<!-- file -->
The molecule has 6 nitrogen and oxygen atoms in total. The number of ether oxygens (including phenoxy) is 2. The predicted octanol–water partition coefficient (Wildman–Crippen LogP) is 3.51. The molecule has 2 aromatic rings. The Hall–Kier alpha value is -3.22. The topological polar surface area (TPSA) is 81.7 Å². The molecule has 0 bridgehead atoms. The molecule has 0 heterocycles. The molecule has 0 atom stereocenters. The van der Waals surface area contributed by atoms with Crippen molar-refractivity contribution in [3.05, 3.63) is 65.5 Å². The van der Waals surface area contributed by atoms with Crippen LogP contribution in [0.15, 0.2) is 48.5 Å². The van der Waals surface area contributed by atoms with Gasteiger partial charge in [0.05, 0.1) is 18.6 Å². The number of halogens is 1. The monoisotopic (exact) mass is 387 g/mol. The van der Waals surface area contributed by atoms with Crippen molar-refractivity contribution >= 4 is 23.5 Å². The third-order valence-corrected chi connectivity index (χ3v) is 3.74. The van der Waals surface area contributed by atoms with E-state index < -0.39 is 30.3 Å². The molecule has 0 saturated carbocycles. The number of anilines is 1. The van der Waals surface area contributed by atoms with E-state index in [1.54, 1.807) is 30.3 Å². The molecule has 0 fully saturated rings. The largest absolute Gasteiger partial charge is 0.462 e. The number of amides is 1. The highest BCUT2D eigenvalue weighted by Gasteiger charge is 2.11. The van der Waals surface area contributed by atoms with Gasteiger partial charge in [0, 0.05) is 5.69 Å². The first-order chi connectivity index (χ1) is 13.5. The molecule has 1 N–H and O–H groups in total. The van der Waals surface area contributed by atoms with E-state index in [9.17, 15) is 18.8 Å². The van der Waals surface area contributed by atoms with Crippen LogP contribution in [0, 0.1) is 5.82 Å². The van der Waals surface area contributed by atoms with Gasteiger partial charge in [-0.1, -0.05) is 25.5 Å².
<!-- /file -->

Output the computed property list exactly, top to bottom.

The molecule has 6 nitrogen and oxygen atoms in total. The number of ether oxygens (including phenoxy) is 2. The predicted octanol–water partition coefficient (Wildman–Crippen LogP) is 3.51. The molecule has 2 aromatic rings. The Hall–Kier alpha value is -3.22. The topological polar surface area (TPSA) is 81.7 Å². The molecule has 0 bridgehead atoms. The molecule has 0 heterocycles. The molecule has 0 atom stereocenters. The van der Waals surface area contributed by atoms with Crippen molar-refractivity contribution in [3.05, 3.63) is 65.5 Å². The van der Waals surface area contributed by atoms with Crippen LogP contribution in [0.15, 0.2) is 48.5 Å². The van der Waals surface area contributed by atoms with Gasteiger partial charge in [0.05, 0.1) is 18.6 Å². The number of halogens is 1. The monoisotopic (exact) mass is 387 g/mol. The van der Waals surface area contributed by atoms with Crippen molar-refractivity contribution >= 4 is 23.5 Å². The third-order valence-corrected chi connectivity index (χ3v) is 3.74. The van der Waals surface area contributed by atoms with E-state index < -0.39 is 30.3 Å². The molecule has 0 saturated carbocycles. The number of anilines is 1. The van der Waals surface area contributed by atoms with E-state index in [1.54, 1.807) is 30.3 Å². The molecule has 0 fully saturated rings. The largest absolute Gasteiger partial charge is 0.462 e. The number of amides is 1. The highest BCUT2D eigenvalue weighted by Gasteiger charge is 2.11. The van der Waals surface area contributed by atoms with Gasteiger partial charge in [0, 0.05) is 5.69 Å². The first-order chi connectivity index (χ1) is 13.5. The molecule has 1 N–H and O–H groups in total. The van der Waals surface area contributed by atoms with E-state index in [9.17, 15) is 18.8 Å². The van der Waals surface area contributed by atoms with Crippen LogP contribution in [0, 0.1) is 5.82 Å². The van der Waals surface area contributed by atoms with Gasteiger partial charge in [-0.1, -0.05) is 25.5 Å².